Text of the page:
This Pawtucket home was constructed between 1917 and 1919 as a gift for the daughter of one of the city's leading industrialists. Mary Potter, daughter of Potter & Johnston Machine Company president James C. Potter married local entrepreneur Ralph Gledhill Lumb when he was working as the assistant treasurer of the Lumb Knitting Company. Mr. Potter provided this mansion as a gift to the new couple. In addition to assisting with the financial operations of the Lumb Company which produced garments ranging from women’s undergarments to suits and “infant’s wrappers, Ralph patented an invention for an early type of automobile windshield.
The three-story Potter Lumb home was built in the English
Tudor style which was popular in affluent neighborhoods at the
time, so much so that it would later be nicknamed “stockbroker Tudor.” The building
material was red tapestry brick arranged to form a decorative
chevron pattern. The home took two years to build. Its cornerstone was laid in 1917, and the recently married couple were able to move in to their home in 1919.
Inside, the 9,641 square foot home had everything a wealthy turn-of-the-century couple could wish for,
including a library, a sun porch, a sunken-parlor music room complete with baby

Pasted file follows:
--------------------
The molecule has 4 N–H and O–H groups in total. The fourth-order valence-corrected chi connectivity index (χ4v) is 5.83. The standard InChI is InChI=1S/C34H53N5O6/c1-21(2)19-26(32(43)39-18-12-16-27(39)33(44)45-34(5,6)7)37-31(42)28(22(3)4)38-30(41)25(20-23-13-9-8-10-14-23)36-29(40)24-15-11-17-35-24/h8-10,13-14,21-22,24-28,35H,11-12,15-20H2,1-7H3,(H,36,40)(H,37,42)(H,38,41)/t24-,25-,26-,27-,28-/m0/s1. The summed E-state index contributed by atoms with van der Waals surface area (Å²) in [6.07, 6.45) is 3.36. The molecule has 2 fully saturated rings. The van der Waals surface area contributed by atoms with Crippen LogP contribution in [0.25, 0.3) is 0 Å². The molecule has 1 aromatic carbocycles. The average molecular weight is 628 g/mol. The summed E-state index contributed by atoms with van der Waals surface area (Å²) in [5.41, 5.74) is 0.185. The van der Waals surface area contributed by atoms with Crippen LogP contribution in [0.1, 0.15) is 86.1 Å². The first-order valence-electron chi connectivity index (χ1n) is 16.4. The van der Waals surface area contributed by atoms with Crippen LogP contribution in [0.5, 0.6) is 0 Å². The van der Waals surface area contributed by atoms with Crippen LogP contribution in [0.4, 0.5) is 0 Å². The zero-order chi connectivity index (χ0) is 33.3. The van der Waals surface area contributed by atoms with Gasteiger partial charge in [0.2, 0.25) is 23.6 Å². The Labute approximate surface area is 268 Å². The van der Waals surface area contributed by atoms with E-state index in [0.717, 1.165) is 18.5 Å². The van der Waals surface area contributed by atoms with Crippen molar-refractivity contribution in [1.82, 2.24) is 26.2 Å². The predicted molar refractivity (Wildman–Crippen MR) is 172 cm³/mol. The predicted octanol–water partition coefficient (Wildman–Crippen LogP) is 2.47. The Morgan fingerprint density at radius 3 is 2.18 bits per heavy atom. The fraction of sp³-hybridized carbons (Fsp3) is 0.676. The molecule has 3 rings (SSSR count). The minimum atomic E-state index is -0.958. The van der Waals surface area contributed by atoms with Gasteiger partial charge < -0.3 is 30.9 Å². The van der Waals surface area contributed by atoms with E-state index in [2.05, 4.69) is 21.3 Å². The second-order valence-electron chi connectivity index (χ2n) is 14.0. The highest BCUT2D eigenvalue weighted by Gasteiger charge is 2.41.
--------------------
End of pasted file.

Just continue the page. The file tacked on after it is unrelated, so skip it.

grand, “summer sleeping quarters” in addition to the main bedrooms, and a
nursery for the children. It also had third-floor quarters for servants. The basement had a wine cellar and a game room, and outdoors,
there were landscaped lawns, rose gardens, and an enormous play house. In fact,
the play house was so large that it was later dismantled and moved to Cape Cod
where it was used as a summer home.
The Lumbs lived in this house for nearly 40 years, raising
three children: son George and daughters Bettie and Charlotte. By the time both
were in their 60s, the couple decided sell the property to another Pawtucket couple, William and
Ethel Tripp, who used the mansion as a funeral home. The William W. Tripp
Funeral Home has been in business for over 60 years.